verb
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5
Something entrusted to one; charge, duty, etc.
noun
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Trust is confidence in the honesty or integrity of a person or thing.

An example of trust is the belief that someone is being truthful.

An example of trust is the hope a parent has when they let their teenager borrow a car.

noun
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Confident expectation, anticipation, or hope.

To have trust in the future.

noun
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To give business credit.
verb
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To expect confidently; hope.
verb
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The definition of a trust is an arrangement made that gives control or ownership of a property to someone for the benefit of another person.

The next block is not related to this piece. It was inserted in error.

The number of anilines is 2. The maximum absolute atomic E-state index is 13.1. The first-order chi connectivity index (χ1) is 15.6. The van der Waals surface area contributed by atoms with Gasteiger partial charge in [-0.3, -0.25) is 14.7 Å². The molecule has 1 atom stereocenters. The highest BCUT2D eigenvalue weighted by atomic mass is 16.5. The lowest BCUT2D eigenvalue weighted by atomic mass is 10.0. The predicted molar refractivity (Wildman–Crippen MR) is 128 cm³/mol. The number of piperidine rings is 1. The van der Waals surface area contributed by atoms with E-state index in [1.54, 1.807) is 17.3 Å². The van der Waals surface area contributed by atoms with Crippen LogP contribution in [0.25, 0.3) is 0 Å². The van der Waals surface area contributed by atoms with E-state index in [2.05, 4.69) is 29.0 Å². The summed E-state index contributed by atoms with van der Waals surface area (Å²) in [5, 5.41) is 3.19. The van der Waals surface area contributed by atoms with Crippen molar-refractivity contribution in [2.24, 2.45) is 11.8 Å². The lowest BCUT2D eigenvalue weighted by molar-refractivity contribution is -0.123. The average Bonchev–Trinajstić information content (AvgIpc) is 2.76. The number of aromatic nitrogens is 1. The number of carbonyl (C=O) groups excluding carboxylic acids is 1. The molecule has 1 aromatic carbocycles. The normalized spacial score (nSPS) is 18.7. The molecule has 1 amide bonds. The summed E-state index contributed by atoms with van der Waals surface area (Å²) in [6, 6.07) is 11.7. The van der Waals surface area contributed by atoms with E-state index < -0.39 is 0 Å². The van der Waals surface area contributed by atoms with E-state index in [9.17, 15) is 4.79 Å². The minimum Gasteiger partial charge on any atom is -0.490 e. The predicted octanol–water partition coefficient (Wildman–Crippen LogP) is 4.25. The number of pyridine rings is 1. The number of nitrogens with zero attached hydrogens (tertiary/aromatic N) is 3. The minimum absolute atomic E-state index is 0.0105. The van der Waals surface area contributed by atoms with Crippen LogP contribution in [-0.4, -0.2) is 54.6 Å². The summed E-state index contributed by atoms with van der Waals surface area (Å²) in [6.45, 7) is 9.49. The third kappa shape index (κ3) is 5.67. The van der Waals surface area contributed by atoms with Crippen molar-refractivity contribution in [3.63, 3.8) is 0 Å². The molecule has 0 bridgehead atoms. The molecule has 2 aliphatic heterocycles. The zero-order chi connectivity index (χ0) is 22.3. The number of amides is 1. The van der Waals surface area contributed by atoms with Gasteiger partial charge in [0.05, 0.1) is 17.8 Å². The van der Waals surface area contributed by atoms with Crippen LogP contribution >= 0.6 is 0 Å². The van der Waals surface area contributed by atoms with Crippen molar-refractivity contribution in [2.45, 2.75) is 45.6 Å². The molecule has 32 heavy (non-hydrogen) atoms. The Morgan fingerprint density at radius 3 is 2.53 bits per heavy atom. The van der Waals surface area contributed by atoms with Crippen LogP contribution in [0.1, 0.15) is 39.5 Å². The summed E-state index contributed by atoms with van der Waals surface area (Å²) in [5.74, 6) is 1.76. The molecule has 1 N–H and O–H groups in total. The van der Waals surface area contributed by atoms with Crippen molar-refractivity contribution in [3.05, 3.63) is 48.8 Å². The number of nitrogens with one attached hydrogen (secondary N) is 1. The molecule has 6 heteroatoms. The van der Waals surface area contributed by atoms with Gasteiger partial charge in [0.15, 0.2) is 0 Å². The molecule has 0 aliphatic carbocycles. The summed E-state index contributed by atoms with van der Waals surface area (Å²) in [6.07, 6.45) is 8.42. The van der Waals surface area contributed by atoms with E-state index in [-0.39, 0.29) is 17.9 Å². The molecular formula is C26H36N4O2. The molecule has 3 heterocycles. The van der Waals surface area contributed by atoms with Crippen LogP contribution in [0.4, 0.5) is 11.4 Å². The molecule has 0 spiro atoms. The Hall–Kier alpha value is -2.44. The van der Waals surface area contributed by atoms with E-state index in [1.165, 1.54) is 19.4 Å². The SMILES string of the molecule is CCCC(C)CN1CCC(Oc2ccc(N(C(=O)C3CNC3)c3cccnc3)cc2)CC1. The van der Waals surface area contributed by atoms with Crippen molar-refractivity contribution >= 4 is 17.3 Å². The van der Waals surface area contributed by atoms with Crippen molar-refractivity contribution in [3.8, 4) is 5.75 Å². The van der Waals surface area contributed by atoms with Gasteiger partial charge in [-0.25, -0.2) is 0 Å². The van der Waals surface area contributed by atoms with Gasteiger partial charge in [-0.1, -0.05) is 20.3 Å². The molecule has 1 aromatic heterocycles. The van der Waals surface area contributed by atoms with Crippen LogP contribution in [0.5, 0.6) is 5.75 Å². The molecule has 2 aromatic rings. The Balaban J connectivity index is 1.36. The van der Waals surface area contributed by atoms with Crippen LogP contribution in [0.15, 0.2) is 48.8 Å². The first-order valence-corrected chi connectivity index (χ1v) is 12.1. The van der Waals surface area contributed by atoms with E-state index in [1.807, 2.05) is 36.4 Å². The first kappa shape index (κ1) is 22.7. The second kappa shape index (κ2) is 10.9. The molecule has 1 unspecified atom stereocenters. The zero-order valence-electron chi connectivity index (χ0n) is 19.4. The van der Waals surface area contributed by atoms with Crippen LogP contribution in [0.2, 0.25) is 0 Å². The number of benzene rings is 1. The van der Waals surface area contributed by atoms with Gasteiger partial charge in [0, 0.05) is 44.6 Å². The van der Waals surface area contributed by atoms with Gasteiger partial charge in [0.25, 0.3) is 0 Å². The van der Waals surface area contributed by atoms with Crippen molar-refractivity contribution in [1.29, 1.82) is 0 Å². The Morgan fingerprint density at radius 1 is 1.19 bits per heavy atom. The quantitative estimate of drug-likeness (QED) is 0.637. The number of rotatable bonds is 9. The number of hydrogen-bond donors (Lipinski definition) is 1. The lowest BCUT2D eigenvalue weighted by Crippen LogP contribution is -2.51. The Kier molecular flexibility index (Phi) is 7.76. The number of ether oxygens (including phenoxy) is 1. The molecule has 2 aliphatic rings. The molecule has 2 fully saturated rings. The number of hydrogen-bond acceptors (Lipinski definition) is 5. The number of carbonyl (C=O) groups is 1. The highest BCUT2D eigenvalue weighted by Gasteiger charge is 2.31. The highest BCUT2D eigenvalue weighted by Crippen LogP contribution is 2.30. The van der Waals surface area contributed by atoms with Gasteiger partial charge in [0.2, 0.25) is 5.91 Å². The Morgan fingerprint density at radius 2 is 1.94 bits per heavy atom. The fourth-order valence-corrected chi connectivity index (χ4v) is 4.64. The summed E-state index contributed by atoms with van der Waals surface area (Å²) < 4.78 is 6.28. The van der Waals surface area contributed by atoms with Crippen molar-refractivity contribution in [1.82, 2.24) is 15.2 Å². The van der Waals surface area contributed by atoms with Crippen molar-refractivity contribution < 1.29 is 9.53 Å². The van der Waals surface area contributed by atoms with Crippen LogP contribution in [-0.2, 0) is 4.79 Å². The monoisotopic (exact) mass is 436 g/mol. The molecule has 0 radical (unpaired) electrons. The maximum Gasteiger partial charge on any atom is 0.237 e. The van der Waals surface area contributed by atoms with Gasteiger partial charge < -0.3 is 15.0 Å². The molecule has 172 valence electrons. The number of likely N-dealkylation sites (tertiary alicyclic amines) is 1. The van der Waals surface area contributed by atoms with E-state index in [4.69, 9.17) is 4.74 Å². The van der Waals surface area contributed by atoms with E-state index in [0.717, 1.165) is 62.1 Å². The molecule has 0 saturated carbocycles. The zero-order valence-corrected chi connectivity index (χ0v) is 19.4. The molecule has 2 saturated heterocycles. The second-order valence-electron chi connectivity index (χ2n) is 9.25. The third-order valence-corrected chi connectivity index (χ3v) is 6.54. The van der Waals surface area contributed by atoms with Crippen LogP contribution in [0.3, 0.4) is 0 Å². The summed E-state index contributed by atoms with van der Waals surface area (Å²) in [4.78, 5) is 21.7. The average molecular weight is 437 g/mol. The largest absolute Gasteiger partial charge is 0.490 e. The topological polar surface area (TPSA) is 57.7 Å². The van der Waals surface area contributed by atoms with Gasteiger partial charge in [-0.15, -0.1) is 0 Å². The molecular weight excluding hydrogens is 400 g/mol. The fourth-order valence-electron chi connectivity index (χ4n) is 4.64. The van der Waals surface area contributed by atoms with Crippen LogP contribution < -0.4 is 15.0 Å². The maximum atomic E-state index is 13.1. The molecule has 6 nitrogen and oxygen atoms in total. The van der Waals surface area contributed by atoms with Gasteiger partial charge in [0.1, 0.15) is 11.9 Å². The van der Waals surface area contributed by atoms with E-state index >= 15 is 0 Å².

An example of trust is a bank account that a person gets access to when they turn 21.

noun
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Custody; care.

Left her papers in my trust during her illness.

noun
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Reliance on the intention and ability of a purchaser to pay in the future; credit.

Bought the supplies on trust from a local dealer.

noun
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A legal relationship in which one party holds a title to property while another party has the entitlement to the beneficial use of that property.